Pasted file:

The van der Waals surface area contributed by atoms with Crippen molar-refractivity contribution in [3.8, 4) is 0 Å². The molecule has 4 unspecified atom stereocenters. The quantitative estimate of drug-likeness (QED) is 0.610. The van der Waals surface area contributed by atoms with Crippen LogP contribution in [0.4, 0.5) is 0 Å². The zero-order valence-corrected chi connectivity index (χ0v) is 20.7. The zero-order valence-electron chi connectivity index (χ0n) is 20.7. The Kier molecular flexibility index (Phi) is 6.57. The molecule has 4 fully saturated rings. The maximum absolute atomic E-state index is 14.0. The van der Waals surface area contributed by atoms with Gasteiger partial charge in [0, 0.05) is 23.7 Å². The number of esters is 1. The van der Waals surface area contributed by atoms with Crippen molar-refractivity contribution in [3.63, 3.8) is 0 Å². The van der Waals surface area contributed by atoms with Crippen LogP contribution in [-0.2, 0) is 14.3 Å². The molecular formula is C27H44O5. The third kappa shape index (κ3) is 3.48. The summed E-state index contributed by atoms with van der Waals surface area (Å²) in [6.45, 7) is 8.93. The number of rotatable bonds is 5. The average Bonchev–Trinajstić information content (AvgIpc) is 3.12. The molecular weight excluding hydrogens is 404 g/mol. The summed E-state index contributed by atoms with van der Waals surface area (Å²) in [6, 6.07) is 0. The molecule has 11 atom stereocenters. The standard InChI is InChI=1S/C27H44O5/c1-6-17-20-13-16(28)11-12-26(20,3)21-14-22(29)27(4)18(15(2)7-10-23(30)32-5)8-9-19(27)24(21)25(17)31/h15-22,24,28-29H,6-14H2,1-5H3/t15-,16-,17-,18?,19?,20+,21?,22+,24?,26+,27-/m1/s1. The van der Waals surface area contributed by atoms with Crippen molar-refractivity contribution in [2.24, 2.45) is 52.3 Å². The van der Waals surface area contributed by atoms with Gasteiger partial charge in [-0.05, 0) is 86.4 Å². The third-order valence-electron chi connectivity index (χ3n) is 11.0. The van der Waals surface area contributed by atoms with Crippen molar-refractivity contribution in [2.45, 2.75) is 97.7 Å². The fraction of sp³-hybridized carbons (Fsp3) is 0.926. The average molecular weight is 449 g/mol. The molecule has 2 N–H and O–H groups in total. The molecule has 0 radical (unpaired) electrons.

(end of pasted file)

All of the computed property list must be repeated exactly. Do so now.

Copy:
The van der Waals surface area contributed by atoms with Crippen molar-refractivity contribution in [3.8, 4) is 0 Å². The molecule has 4 unspecified atom stereocenters. The quantitative estimate of drug-likeness (QED) is 0.610. The van der Waals surface area contributed by atoms with Crippen LogP contribution in [0.4, 0.5) is 0 Å². The zero-order valence-corrected chi connectivity index (χ0v) is 20.7. The zero-order valence-electron chi connectivity index (χ0n) is 20.7. The Kier molecular flexibility index (Phi) is 6.57. The molecule has 4 fully saturated rings. The maximum absolute atomic E-state index is 14.0. The van der Waals surface area contributed by atoms with Gasteiger partial charge in [0, 0.05) is 23.7 Å². The number of esters is 1. The van der Waals surface area contributed by atoms with Crippen molar-refractivity contribution in [3.63, 3.8) is 0 Å². The van der Waals surface area contributed by atoms with Crippen LogP contribution in [-0.2, 0) is 14.3 Å². The molecular formula is C27H44O5. The third kappa shape index (κ3) is 3.48. The summed E-state index contributed by atoms with van der Waals surface area (Å²) in [6.45, 7) is 8.93. The number of rotatable bonds is 5. The average Bonchev–Trinajstić information content (AvgIpc) is 3.12. The molecular weight excluding hydrogens is 404 g/mol. The summed E-state index contributed by atoms with van der Waals surface area (Å²) in [6, 6.07) is 0. The molecule has 11 atom stereocenters. The standard InChI is InChI=1S/C27H44O5/c1-6-17-20-13-16(28)11-12-26(20,3)21-14-22(29)27(4)18(15(2)7-10-23(30)32-5)8-9-19(27)24(21)25(17)31/h15-22,24,28-29H,6-14H2,1-5H3/t15-,16-,17-,18?,19?,20+,21?,22+,24?,26+,27-/m1/s1. The van der Waals surface area contributed by atoms with Crippen molar-refractivity contribution in [2.24, 2.45) is 52.3 Å². The van der Waals surface area contributed by atoms with Gasteiger partial charge in [-0.05, 0) is 86.4 Å². The third-order valence-electron chi connectivity index (χ3n) is 11.0. The van der Waals surface area contributed by atoms with Crippen molar-refractivity contribution in [2.45, 2.75) is 97.7 Å². The fraction of sp³-hybridized carbons (Fsp3) is 0.926. The average molecular weight is 449 g/mol. The molecule has 2 N–H and O–H groups in total. The molecule has 0 radical (unpaired) electrons.